Memorandum by M R Jackson (WTC 06)
WALKING IN TOWNS AND CITIES
1. SCOPE OF
In spite of its title, I hope the inquiry will
also consider walking in villages. Ability to walk safely is a
key concern in responding to any "Walk to School" initiative
I believe it should be a UK human right that:
All can walk in safety and comfort from their
homes, to access the facilities of their own and nearby cities,
towns or villages.
To realise this there should be six aims:
Aim 1To provide, in every
street and highway in any built-up area, a footway of adequate
width, segregated from the carriageway or cycleway by a protective
kerb, and illuminated at night.
Aim 2To ensure there is a
paved footway to sufficient highways, so that people can walk
safely, and reasonably directly, between centres of population.
Aim 3To maintain on all footways
a smooth and clean surface.
Aim 4To reserve all footways
and pedestrian zones for pedestrian use, without any fear of contact
or harassment by wheeled vehicles, other than those of children
under 12 and the disabled.
Aim 5To ensure that permanent
street furniture and other items placed on the footway allow adequate
space for pedestrians to move without restriction, including those
with prams and pushchairs.
Aim 6To provide convenient
facilities for pedestrians to cross the carriageway safely, and
with no more delay to them than to vehicles.
To realise this right and its aims, three basic
measures should be:
Measure 1To require highway
authorities to collect and publish data on performance in respect
of compliance with Aims 1 to 6.
Measure 2To provide specific
government funding for footways.
Measure 3To educate and support
officers with statutory authority in the enforcement of Aim 4,
and of Aim 5 in respect of moveable objects placed in the footway
or pedestrian zones.
3. COMMENTS ON
3.1 Healthy living and reduced car dependence
Walking, as the primary method for short journeys
and as a component of longer ones, is a habit learnt in early
years. That is why any "Walk to School" campaign must
be backed with funds to remove the obstaclespamphlets and
other media are not enough.
Public transport should be adequate to allow
walking as a part of all journeys.
3.2 Decline in Walking
Obviously, an answer to the decline in walking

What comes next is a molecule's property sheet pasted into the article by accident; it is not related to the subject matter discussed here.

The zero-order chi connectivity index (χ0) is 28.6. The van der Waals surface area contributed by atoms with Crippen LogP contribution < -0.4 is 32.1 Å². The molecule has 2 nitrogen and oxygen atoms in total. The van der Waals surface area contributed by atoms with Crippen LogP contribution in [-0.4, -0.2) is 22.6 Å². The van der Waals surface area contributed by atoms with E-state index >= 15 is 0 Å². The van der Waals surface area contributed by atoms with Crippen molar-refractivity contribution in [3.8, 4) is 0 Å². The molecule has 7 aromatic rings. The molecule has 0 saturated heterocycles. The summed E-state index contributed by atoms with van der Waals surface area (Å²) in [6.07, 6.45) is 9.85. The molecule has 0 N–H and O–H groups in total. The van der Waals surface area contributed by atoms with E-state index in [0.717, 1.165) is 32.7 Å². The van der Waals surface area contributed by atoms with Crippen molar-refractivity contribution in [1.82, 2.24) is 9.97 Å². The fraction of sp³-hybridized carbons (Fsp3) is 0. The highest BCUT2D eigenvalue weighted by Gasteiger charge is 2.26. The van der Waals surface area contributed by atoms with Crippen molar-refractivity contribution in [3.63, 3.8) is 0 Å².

is "because the car is there and it keeps you warm and dry".
Also many people live busier lives (not necessarily profitably
so) than 50 years ago. Even a short journey on a fine day may
not be walked because of lack of time. Schedules become based
on the assumption of a short car journey. As an example, at a
village church half the congregation will have driven less than
a mile to arrive in time.
3.3 Obstacles to Walking
There are many obstacles to comfortable walking
due to the limited obstruction free width, and the condition of
the footway; street lighting and road signs always restrict the
footway, never the carriageway. However, the main obstacle to
walking at all is where there is no footway.
Many villages have grown from 300 to 3,000 population
in the last 70 years. The number of vehicles on the main road
within villages will have increased at least fifty-fold. The village
lane has become a highway. But local authorities have lacked either
the will, or the funds to provide these lanes with footways. In
my village, there are nearly 1,000 yards of road without footway,
along which children might otherwise walk to school. The local
authority response is that there must be a serious accident before
a footway can be funded.
Thus, most parents drive their children to school,
making the road less safe for the few who walk. A transport pattern
for life is thereby cast in young minds!
3.4 Promoting Walking / Good Practice Elsewhere
A key problem with promoting walking is the
modern dispersion of facilities and the multi-activity journey.
For example, the journey to the office may collect groceries on
the way home and may also stop for a session at the gym. By foot
and bus, such an itinerary would be tortuous and very expensive
in many towns.
The fare-stage structure of bus pricing in the
1950s, with substantial return discount, was suitable for the
single purpose journey. In the last 20 years, short journeys have
been given much higher costs per mile and return discounts are
negligible, exacerbating the cost of a multi-stage journey. A
totally new UK concept of bus pricing, related to timeas
in many other countries, will be required to encourage less use
of cars, and instead the foot and bus journey.
3.5 Relevant Skills and Training?
Little skill is needed to build a footway, or
clear a footway of both fixed and moveable obstructions. What
is lacking is will and money. At present, cycling appears to be
the government "flavour of the decade". All local authority
transport design effort is devoted to this.
When the major companies forced most local authorities
out of the bus market, the skills in public transport also went.
Thus, for example, when a town is due to build a new bus station,
no one has any idea how to relate the number and type of stands
to potential traffic, how best to arrange them, or how much passenger
space to provide. It is built for operator convenience only. Such
an approach inhibits integrated transport. This lack of knowledge
should be addressed. Highway authorities should be required to
have a pedestrian officer.
3.6 Appropriateness of Government Action
What "cash strapped" local authority
officer would spend much time considering the issues raised in
Encouraging Walking? Whilst it has lots of good ideas,
there was no significant means offered to implement them; nor
is any performance reporting required by the paper.
There should be a National Walking Strategy,
starting along the lines of the Preamble in this memorandum. Transport
plans submitted to DETR should include walking-related performance